Back in the mid-1980s, when I was in graduate school, journalism students shot video on three-quarter-inch tape, using (if they were lucky) electronic newsgathering (ENG) cameras that weighed in at about 13 or 14 kilograms — even without the cumbersome battery belts. Those not so fortunate lugged bulky cameras and hefty tape decks with them wherever they had to shoot. As for editing audio for radio, we did it by cutting — literally — half-inch magnetic tape, using grease pencils and razor blades.
Digital media have made everything a lot simpler and more accessible to the average consumer. When it comes to shooting video, however, a few laws still apply for those who plan to take raw video and audio into some form of post-production.
At a seminar this week for college educators, Al Tompkins, left, on faculty at the Poynter Institute in St. Petersburg, Fla., offered up his own version of the Ten Commandments — not a moral code but series of laws for those who want to shoot video, especially the kind that provides coverage of a person or event. Tompkins is Poynter’s broadcast and online team leader, and a highly regarded practitioner and consultant. I fully expected what was the cardinal rule of videography when I was in J-school to be high on his list: Don’t ever “cross the line” (an imaginary line that runs through the spatial plane on which your subject is positioned). Alas, it wasn’t there at all, although I suspect it’s still important for many types of video photography.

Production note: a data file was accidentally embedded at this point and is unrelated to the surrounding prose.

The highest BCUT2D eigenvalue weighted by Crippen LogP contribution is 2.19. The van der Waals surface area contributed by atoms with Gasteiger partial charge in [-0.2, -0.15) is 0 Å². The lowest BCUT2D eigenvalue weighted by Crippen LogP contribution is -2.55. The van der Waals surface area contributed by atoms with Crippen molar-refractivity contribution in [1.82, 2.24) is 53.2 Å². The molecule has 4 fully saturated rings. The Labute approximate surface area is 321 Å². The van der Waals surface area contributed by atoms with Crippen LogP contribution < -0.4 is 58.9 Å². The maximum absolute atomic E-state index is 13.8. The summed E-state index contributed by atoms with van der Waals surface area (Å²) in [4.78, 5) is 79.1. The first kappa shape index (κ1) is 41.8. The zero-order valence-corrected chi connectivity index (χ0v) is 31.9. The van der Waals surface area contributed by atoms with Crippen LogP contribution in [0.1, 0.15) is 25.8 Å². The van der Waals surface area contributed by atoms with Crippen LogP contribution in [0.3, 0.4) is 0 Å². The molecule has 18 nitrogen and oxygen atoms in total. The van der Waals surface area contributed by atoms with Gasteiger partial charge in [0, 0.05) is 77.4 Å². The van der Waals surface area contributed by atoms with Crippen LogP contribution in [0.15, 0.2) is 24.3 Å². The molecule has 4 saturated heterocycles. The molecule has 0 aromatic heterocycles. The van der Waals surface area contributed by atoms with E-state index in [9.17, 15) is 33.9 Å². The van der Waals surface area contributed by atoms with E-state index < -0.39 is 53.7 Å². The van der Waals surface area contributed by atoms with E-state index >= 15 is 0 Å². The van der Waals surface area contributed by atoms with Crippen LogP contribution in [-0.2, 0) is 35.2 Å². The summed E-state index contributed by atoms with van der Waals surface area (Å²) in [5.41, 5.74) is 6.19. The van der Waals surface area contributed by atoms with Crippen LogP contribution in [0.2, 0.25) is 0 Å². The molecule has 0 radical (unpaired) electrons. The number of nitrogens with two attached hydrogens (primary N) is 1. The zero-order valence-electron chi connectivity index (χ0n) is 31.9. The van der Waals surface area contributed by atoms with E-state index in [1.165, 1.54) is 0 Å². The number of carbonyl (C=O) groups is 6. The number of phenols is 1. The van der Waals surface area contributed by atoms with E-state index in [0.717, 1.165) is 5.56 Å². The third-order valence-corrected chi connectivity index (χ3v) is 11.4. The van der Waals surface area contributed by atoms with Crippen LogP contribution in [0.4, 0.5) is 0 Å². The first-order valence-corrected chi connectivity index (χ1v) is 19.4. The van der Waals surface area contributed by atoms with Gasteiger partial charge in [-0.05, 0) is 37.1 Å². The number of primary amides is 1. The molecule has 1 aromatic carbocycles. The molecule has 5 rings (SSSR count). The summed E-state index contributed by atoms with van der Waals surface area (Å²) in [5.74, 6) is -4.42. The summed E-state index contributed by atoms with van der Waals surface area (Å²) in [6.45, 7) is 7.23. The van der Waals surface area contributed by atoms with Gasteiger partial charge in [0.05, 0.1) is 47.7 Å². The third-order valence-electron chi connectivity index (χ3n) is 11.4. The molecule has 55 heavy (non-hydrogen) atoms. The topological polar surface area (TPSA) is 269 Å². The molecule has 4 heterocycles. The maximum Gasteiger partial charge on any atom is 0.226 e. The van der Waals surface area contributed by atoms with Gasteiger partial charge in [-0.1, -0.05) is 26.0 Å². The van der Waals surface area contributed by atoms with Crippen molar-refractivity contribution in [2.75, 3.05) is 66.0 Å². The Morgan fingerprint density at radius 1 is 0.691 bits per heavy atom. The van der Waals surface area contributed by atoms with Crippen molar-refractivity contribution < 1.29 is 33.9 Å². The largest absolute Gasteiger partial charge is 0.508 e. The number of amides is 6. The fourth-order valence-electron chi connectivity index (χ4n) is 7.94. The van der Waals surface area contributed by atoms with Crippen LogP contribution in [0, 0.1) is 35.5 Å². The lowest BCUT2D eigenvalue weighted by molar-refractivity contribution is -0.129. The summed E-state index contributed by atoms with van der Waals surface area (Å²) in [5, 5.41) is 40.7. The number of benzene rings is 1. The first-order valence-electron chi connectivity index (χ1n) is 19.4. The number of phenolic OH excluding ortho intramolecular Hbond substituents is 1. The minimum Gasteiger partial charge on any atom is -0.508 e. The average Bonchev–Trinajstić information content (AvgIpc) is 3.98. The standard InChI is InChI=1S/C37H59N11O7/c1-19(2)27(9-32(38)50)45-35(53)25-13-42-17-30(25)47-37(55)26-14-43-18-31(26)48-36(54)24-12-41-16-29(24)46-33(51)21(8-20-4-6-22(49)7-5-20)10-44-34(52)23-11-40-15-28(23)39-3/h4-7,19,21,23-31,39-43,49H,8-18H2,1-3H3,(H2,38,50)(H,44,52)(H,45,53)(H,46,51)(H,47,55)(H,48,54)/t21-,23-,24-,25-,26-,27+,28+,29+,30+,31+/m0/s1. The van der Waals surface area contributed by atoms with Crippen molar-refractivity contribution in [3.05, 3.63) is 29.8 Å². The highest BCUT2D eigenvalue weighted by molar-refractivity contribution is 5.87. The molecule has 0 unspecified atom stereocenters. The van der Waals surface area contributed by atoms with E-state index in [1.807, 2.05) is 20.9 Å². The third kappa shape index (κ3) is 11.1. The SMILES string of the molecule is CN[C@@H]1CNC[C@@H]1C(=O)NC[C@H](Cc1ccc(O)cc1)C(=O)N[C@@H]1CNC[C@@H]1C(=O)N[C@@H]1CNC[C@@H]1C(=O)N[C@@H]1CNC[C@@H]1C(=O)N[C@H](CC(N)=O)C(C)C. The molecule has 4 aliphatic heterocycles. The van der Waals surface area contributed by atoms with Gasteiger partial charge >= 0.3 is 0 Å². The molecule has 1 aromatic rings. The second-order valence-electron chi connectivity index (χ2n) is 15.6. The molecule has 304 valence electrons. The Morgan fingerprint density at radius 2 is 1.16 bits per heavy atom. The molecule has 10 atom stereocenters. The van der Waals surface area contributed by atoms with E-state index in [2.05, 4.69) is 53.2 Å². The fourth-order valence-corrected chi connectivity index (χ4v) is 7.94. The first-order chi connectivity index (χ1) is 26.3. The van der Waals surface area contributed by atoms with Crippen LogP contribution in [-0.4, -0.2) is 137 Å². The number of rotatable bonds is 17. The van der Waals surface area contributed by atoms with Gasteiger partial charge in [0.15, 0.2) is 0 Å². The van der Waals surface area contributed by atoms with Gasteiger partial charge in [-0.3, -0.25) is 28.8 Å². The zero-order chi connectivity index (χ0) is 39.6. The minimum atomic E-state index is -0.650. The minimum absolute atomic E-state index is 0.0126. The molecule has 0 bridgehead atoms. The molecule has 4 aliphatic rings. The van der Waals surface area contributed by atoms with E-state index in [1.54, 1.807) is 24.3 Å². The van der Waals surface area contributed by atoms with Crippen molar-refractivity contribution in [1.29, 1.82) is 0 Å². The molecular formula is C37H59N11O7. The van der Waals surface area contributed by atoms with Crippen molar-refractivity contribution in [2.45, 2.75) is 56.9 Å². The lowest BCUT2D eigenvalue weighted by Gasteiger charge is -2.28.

Here, then, is his list for those still fairly new to shooting video:
1. Thou shalt not zoom or pan. When these techniques are used, they must be motivated — there for a reason. Otherwise, stay clear. Don’t use those buttons just because they’re there.
2. Thou shalt compose thy shots in thirds. Frame your photos in interesting ways by keeping your subject in one of the screen’s “thirds.” Forget your mother’s commandment to centre the subject in the frame.
3. Thou shalt keep each and every shot steady for a least 10 seconds. Otherwise, you’ll kick yourself in the editing process.
4. Thou shalt seek subjective sound bites. Get your subjects to open up and talk.
5. Thou shalt shoot cutaways, sequences and transitions. Again, they’re invaluable in the editing process.
6. Thou shalt focus thy story into three words. Who did what? Noun-verb-object. Unless you can express it that way, you don’t yet have a clear idea of what the story is.
7. Thou shalt always wear thy headphones. Otherwise, you don’t know what sound you’re recording — or if you’re recording any at all.
8. Thou wilt seek great natural (or ambient) sound and wilt shut up while shooting.
9. Thou shalt honour great natural lighting and put the shadow side to the camera.
10. Thou shalt look for a strong open and a memorable close.